Wet bar patrons have hailed their reopening as a “special day”.
Customers returned to hundreds of traditional pubs that do not serve food across Northern Ireland on Wednesday following a relaxation of the coronavirus regulations.
New rules in place at the hostelries include no standing at the bar, hand sanitising stations, a sign-in book and table service.
While the settings may have changed slightly, there were still smiles as the Guinness started flowing again, along with the banter between old friends who had been apart for six months over lockdown.
At the Hole In The Wall bar in Armagh city, Casper the resident parrot returned along with the customers.
Landlady Joanne Shilliday joked the parrot had also been on furlough.
Ms Shilliday said the old building, which dates back to 1615 and originally housed the first jail in the city, had survived the bombings and fires during the Troubles and would also survive coronavirus.
“We didn’t expect that we would have had to close for so long but we survived and we got through it, and we just have to keep going, onwards and upwards hopefully,” she told the PA news agency.
“It feels a bit like being back at the beginning – you don’t know what is ahead of you, but it’s nice to see the regulars back and have the staff back.
"We’ll get through it, we’ll do whatever we have to do, whatever regulations are in, we’ll do what we have to to stay open.”
The first customer to return was pensioner Melvin Faulkner who plans to have his ashes brought there when he dies.
“I’ve been coming here for 20 years, I haven’t had a pint of Guinness since this place closed, you come in here and the craic is good,” he said.
At the Maypole Bar, known as Ned’s, in Holywood, Co Down, there were also sighs of contentment from patrons who had loyally waited for it to reopen rather than try one of the bars which sell food that were able to open in July.
John Francis Carty’s family have owned the bar since 1967, and he has been working in it on and off since he was 14.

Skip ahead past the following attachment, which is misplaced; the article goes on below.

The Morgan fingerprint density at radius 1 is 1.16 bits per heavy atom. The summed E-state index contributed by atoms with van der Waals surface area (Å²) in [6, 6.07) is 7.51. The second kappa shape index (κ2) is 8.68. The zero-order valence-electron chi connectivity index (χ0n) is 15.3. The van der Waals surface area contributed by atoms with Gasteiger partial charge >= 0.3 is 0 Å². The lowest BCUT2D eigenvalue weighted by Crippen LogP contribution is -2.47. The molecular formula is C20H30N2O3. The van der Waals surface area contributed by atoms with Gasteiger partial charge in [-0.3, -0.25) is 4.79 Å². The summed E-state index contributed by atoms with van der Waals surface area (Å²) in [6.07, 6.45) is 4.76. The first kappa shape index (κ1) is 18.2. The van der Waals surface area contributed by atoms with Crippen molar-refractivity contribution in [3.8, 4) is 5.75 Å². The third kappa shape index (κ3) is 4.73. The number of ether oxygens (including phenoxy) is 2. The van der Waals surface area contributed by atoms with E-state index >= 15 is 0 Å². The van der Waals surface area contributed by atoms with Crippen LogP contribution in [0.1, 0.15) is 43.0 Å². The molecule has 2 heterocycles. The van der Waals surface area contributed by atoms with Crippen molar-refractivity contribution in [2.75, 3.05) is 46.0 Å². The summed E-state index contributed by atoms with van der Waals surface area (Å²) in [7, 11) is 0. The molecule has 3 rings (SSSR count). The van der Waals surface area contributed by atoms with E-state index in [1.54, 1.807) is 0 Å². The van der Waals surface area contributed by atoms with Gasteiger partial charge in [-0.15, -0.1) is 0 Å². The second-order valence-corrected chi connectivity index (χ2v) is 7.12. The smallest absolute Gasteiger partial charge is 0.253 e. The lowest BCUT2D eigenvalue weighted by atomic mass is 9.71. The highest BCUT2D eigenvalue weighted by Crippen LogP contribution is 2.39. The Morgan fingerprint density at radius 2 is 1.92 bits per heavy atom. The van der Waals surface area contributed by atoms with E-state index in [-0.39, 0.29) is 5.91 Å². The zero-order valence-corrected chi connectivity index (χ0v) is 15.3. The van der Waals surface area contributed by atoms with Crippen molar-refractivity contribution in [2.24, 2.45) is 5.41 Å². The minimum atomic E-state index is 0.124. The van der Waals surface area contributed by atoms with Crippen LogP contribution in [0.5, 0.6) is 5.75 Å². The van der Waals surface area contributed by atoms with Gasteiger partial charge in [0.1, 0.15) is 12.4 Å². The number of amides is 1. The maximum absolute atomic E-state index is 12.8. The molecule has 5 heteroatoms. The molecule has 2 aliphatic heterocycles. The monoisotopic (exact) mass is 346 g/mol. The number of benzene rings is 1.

He said he had missed the craic but said it was a nerve-racking time because “you don’t know what is going to happen next”.
“It’s not a normal day, for me anyway,” he said.
“It’s about people coming in, seeing people, hearing the news, the drink helps, but it’s mainly about the social scene – funerals, weddings, parties, birthdays, winning a bet. I see everything here.
“We have got house rules, if they don’t abide by them, we’ll not serve them.”
Jerry Lang was the first customer to return, and described it as a special day.
“It’s the kind of place were they don’t take any nonsense, you can come in and enjoy your drink and enjoy your conversation without the annoyance of mobile – one of those old traditional proper pubs,” he said.
“It has been a very strange time, I would have been in on a Friday night and Saturday night, you meet your friends. It’s been a long time between getting what I could call your therapy.
“It is a special day, I think it’s long overdue. It was unfair on the pubs that don’t serve food not being able to open.
The reopening of the wet bars came the day after additional restrictions limiting domestic gatherings were imposed in the region aimed at curbing spiralling infection rates of the disease.
The reopening had been pushed back on several occasions by the Executive, while pubs that do serve food were able to reopen at the start of July.
Northern Ireland’s leaders acknowledged on Tuesday that Stormont’s latest Covid-19 messaging had become confused.
Deputy First Minister Michelle O’Neill accepted that introducing region-wide restrictions on domestic gatherings just hours before the reopening of pubs that do not serve food appeared “conflicting”, while First Minister Arlene Foster conceded the moves could be seen as “counter-intuitive”.
Both leaders insisted there was sound scientific evidence to justify the contrasting steps.
They stressed that pubs provided more controlled environments where social distancing and infection control measures could be regulated and enforced.
The ministers said the data indicated that spiralling infection rates were linked to transmission in homes.